ZTE receives $20 billion funding boost from China Development Bank

China’s ZTE has received a substantial funding boost from the China Development Bank (CDB) in a deal the equipment maker claims will drive overseas investment and business development.

The agreement increases ZTE’s financing facility with the CDB to $20 billion from the $15 billion arranged in 2009 – itself an extension of the original facility of $8 billion set up in 2005.

China’s ZTE has received a substantial funding boost from the China Development Bank (CDB) in a deal the equipment maker claims will drive overseas investment and business development.

The agreement increases ZTE’s financing facility with the CDB to $20 billion from the $15 billion arranged in 2009 – itself an extension of the original facility of $8 billion set up in 2005.

“We sincerely thank the CDB for their commitment to ZTE’s development of overseas operations,” said Hou Weigui, ZTE’s chairman. “ZTE will leverage the CDB’s financial support and grasp the opportunities in the markets for 4G, fixed broadband, enterprise networks and terminals, consolidate our advantages and migrate to the higher-value solutions, as we aim to achieve a global top-three position before 2015.”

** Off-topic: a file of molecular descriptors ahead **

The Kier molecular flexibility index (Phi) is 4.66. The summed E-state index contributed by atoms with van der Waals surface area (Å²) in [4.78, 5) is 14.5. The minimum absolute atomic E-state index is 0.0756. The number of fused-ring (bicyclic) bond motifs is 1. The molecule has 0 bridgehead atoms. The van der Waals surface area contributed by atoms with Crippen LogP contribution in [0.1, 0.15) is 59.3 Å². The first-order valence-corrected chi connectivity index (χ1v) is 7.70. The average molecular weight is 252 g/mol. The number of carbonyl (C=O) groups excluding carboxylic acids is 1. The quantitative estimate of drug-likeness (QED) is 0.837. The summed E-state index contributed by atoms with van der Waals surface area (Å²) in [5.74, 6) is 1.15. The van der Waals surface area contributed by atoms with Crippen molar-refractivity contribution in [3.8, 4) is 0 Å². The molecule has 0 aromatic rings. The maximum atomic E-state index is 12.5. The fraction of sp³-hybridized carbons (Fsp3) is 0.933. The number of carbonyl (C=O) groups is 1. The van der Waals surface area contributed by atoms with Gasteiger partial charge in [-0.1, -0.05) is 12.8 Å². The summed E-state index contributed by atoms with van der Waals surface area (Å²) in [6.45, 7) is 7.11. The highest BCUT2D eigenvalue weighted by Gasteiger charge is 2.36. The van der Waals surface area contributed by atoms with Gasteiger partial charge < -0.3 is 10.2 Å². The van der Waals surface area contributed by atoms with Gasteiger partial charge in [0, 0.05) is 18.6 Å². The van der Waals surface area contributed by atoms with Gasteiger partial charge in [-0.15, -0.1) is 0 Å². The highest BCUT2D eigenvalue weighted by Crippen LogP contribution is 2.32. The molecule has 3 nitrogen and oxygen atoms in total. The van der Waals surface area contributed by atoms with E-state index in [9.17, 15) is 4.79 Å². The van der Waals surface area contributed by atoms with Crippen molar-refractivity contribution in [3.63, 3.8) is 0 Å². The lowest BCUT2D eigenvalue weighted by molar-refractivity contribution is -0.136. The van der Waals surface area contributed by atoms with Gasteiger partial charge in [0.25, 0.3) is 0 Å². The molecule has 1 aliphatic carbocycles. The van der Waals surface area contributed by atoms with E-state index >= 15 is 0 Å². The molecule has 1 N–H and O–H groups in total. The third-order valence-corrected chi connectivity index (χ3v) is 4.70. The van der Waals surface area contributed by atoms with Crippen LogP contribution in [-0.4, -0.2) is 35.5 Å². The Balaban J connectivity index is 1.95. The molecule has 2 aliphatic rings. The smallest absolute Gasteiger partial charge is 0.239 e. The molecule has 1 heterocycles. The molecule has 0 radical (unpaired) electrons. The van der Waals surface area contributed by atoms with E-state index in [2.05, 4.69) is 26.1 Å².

ZTE (Shenzhen, China) said it is confident of entering a new phase of growth with the support of the CDB, despite the weakness in global telecoms markets caused by an uncertain economic recovery in the US and debt crisis in Europe.

The agreement will give ZTE a much-needed financial boost but comes with a risk, according to Matt Walker, a principal analyst at Ovum.

“Accepting this support will make it harder for ZTE to further penetrate western European and North American markets, where policymakers are concerned about unfair competition from Chinese suppliers,” he said. “This news will not go unnoticed by ZTE’s opponents, both those in the marketplace and the political sphere.”

ZTE was branded a possible security threat to the US by a congressional panel following an investigation into the company and rival Huawei (Shenzhen, China).

The House Intelligence Committee said the two companies should be barred from any US mergers and acquisitions.

For many years ZTE has grown at the expense of western rivals like Alcatel-Lucent (Paris, France), Ericsson (Stockholm, Sweden) and Nokia Siemens Networks (Helsinki, Finland), but it is suffering along with them in the current economic malaise.

For the three months ending in September, the company reported a net loss of RMB1.9 billion ($305 million), compared with a profit of RMB299 million during the same period in 2011, while revenues fell by 13.1% to RMB18.1 billion.